Meanwhile, Coulson (Gregg) is at S.H.I.E.L.D. (Strategic Homeland Intervention, Enforcement and Logistics Division) headquarters assembling a team to go after The Rising Tide (I feel silly saying that). The new team includes tech-geek Agents Leo Fitz (Iain De Caestecker) and Jemma Simmons (Elizabeth Henstridge), pilot Melinda May (Wen), and wetwork guy Grant Ward (Brett Dalton). After the requisite intros, they get in their mobile command center (Yo, Joe!) and fly off to track down the bad guy.

Too me, the whole thing feels way too convoluted to me. They seem to be squeezing in a lot of exposition, and the pace suffers for it. In the first 40 minutes or so of the series, the writers need to acknowledge the fact that Coulson is alive (he was shot in the chest and killed by Loki in The Avengers), establish that this takes place after the attack on New York, that news about the invasion and about the activities in New Mexico we saw in Thor are leaking out, and that an altered form of the Extremis drug introduced in Iron Man 3 is being tested on unwitting people. All this while still taking the time to introduce their main cast and tell the story of this down on his luck factory worker who got caught up in the intrigue.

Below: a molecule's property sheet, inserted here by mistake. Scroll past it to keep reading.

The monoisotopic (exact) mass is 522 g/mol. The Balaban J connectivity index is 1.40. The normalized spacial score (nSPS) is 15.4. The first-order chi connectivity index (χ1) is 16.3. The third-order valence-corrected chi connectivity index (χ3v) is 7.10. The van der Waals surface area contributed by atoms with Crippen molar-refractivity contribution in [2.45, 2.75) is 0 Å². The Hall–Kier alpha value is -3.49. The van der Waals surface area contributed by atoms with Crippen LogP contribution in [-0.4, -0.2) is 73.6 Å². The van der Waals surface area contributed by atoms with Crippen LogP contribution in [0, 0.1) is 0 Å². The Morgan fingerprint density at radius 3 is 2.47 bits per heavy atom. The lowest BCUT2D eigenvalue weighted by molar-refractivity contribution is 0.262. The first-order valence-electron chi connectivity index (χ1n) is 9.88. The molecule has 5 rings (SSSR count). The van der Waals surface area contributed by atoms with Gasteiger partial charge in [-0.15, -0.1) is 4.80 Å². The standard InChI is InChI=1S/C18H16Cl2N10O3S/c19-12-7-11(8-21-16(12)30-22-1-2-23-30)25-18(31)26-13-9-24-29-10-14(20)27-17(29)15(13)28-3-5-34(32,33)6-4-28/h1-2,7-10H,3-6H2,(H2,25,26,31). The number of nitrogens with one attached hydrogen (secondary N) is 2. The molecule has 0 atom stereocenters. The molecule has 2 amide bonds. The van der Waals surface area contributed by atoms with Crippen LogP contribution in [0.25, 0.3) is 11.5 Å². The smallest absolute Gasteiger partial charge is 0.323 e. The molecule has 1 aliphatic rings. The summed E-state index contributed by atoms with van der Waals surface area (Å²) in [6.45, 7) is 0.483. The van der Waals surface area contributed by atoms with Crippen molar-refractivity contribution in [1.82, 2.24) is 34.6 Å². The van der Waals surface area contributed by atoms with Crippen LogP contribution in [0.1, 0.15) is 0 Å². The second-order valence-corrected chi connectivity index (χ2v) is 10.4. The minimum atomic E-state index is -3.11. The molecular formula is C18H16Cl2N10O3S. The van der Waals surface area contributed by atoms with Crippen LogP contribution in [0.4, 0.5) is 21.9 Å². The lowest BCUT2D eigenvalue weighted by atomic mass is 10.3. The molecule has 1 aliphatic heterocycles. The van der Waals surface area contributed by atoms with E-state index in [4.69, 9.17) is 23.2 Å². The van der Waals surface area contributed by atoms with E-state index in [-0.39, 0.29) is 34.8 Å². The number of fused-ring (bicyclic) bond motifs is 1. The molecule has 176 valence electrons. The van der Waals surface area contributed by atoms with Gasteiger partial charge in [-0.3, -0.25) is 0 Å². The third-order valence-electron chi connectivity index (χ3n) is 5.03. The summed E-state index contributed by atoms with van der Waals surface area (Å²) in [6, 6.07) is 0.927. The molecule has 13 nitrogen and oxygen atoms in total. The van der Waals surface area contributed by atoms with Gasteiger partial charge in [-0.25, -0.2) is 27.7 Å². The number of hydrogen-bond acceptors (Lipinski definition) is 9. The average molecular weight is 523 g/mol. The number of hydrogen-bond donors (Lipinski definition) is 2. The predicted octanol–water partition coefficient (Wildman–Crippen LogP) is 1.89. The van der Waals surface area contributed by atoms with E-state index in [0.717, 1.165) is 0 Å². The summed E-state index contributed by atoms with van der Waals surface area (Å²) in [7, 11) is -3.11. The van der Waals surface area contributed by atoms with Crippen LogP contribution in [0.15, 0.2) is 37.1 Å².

"Where are the Barbies, Dad?"

As you can imagine, that's a lot of work for a pilot episode, and it doesn't really work out well. As it stands, there's really no tension at all in the story. Richards' performance is nice, but you never really get to feel for the guy because there's so much time spent on the other threads.

I'd liked to have seen this story later in the series, maybe the second or third episode, where we could have concentrated more on the character and the conspiracy. It brings to mind how the pilot of The X-Files or Fringe, or even the newer Almost Human, worked so well for me. There are only two or three character introductions to make and then a case for them to focus on. If they'd only introduced May, Ward, and Coulson in this one it might have worked.

As it was, the whole thing felt like it was two people talking over coffee for all the suspense they conveyed.

"Dude, I  thought you died, man!"